Fiber consists of non-starch polysaccharides, such as cellulose, dextrins, inulin, lignin, chitins, pectins, beta-glucans, waxes, and oligosaccharides.
There are two broad types of fiber: soluble and insoluble.
Soluble fiber dissolves in water. It changes as it goes through the digestive tract where it is fermented by bacteria. As it absorbs water, it becomes gelatinous.
Insoluble fiber does not dissolve in water. As it goes through the digestive tract, it does not change its form. It can also be fermented by bacteria in the colon.
Foods that contain dietary fiber are generally divided into predominantly soluble or insoluble; both types of fiber are present in all plant foods, but rarely in equal proportions.
Both forms of fiber have major health benefits.
Insoluble fibers have many functions, including moving bulk through the digestive tract and controlling pH (acidity) levels in the intestines.
Benefits of insoluble fiber:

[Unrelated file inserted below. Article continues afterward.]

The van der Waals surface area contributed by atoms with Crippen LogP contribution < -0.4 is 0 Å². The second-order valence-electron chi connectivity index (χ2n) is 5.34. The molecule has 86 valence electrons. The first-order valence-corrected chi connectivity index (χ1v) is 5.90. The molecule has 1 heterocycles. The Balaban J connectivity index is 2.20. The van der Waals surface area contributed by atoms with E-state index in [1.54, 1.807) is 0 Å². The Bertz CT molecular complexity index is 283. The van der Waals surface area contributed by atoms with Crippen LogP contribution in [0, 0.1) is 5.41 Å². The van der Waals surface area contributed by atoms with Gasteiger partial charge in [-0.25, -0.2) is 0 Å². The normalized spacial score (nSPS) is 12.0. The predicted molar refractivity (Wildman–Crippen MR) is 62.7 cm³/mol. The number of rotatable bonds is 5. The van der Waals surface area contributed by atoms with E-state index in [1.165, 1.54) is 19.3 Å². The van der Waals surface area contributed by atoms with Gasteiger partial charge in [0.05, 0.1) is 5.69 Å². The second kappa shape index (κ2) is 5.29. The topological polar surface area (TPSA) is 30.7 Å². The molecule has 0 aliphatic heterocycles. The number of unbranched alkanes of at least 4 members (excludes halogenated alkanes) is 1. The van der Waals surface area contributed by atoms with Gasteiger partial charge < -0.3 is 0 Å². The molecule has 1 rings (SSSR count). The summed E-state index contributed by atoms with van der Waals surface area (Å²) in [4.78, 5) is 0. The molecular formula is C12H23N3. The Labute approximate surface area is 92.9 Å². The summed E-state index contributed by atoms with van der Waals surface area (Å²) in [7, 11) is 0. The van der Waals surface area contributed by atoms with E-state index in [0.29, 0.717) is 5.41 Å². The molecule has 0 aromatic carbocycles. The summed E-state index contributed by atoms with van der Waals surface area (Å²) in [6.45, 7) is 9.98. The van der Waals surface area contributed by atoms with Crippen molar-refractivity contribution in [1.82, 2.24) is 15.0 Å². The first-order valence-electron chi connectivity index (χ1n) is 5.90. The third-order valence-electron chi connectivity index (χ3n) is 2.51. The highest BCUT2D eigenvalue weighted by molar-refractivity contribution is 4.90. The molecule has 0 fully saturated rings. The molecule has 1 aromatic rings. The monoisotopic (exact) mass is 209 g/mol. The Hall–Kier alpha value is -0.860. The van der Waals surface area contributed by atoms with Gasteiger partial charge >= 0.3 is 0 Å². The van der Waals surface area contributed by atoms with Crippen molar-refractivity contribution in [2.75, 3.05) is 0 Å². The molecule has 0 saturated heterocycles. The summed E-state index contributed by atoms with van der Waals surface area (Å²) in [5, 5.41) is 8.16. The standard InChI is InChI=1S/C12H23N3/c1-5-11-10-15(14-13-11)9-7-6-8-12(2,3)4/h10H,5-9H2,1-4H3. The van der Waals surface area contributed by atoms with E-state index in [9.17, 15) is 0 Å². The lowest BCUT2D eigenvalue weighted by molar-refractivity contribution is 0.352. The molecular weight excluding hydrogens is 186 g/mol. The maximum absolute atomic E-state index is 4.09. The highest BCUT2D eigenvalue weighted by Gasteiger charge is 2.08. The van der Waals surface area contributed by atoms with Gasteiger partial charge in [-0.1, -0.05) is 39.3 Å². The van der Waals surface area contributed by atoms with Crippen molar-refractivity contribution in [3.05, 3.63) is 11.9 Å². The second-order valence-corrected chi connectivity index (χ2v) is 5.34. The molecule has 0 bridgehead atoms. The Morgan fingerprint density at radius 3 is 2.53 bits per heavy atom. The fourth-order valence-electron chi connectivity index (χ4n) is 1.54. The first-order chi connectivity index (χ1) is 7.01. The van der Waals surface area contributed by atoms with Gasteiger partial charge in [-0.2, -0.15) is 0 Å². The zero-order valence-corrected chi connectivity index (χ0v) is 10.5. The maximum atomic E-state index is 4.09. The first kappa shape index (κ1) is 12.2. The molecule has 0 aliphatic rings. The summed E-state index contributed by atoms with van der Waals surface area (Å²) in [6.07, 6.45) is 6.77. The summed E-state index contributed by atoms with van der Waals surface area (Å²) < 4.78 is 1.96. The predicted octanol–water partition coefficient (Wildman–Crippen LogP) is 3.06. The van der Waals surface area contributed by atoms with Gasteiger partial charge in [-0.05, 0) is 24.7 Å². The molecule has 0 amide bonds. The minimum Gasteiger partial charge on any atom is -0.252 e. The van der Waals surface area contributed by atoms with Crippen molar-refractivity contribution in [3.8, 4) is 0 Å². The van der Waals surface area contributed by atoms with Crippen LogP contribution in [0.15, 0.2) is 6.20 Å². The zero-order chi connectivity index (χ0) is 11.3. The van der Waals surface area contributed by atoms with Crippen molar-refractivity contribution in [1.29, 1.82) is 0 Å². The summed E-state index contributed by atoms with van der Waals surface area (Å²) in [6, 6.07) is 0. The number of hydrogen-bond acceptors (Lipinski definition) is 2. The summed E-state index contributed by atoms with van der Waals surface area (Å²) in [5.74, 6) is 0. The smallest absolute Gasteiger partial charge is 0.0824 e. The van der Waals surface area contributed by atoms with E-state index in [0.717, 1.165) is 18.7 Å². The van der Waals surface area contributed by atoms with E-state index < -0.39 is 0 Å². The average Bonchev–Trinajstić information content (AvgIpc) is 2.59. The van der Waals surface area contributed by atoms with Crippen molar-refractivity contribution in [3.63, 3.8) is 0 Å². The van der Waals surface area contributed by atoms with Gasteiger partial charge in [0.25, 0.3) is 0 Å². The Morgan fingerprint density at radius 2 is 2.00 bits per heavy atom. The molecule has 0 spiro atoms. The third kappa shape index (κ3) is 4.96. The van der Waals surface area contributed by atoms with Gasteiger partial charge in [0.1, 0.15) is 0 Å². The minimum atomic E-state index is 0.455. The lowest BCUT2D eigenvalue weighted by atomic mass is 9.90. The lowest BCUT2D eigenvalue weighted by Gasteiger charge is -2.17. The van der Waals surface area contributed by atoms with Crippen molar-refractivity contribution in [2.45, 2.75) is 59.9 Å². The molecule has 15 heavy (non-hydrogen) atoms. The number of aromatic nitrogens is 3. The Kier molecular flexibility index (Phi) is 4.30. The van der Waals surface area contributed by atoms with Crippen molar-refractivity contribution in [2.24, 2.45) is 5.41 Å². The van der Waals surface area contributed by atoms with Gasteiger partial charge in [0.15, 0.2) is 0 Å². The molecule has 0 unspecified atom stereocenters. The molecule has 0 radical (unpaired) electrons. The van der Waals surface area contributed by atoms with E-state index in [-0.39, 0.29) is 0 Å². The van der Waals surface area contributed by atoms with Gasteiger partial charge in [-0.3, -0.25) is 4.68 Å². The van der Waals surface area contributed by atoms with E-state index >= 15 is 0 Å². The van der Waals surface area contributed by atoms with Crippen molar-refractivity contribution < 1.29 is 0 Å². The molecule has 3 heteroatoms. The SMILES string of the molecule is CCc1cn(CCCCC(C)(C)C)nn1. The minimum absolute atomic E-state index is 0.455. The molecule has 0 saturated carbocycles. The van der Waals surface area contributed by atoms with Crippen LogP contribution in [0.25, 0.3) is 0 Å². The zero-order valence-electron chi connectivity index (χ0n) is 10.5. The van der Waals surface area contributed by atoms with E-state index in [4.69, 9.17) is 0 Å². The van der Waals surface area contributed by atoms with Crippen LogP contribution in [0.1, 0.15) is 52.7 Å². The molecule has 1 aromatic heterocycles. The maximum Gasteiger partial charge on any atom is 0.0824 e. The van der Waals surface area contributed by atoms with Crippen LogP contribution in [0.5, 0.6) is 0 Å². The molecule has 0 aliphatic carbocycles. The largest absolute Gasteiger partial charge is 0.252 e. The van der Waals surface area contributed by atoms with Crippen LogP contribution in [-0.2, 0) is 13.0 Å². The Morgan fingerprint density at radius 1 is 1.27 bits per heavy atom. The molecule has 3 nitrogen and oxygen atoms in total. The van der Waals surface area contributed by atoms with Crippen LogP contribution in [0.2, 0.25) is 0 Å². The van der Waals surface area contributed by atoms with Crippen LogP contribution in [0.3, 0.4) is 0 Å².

- Promotes regular bowel movements and prevents constipation.
- Speeds up the elimination of waste through the colon.
By keeping an optimal pH in the intestines, insoluble fiber helps prevent microbes from producing substances which can lead to colorectal cancer.
Food sources of insoluble fiber include vegetables – especially dark green leafy ones, root vegetable skins, fruit skins, whole-wheat products, wheat bran, corn bran, nuts, and seeds.
Soluble fiber binds with fatty acids, it slows down the time it takes to empty the stomach and the rate of sugar absorption by the body.
Benefits of soluble fiber:
- Reduces cholesterol, especially levels of low-density lipoproteins (LDL – bad cholesterol).
- Regulates sugar intake, this is especially useful for people with diabetes and metabolic syndrome.
Soluble fiber is fermented by gut bacteria, improving immune, digestive, and overall health.
Good sources of soluble fiber include kidney beans, pinto beans, brussels sprouts, broccoli, spinach, zucchini, apples, oranges, grapefruit, grapes, prunes, oatmeal, and whole-wheat bread.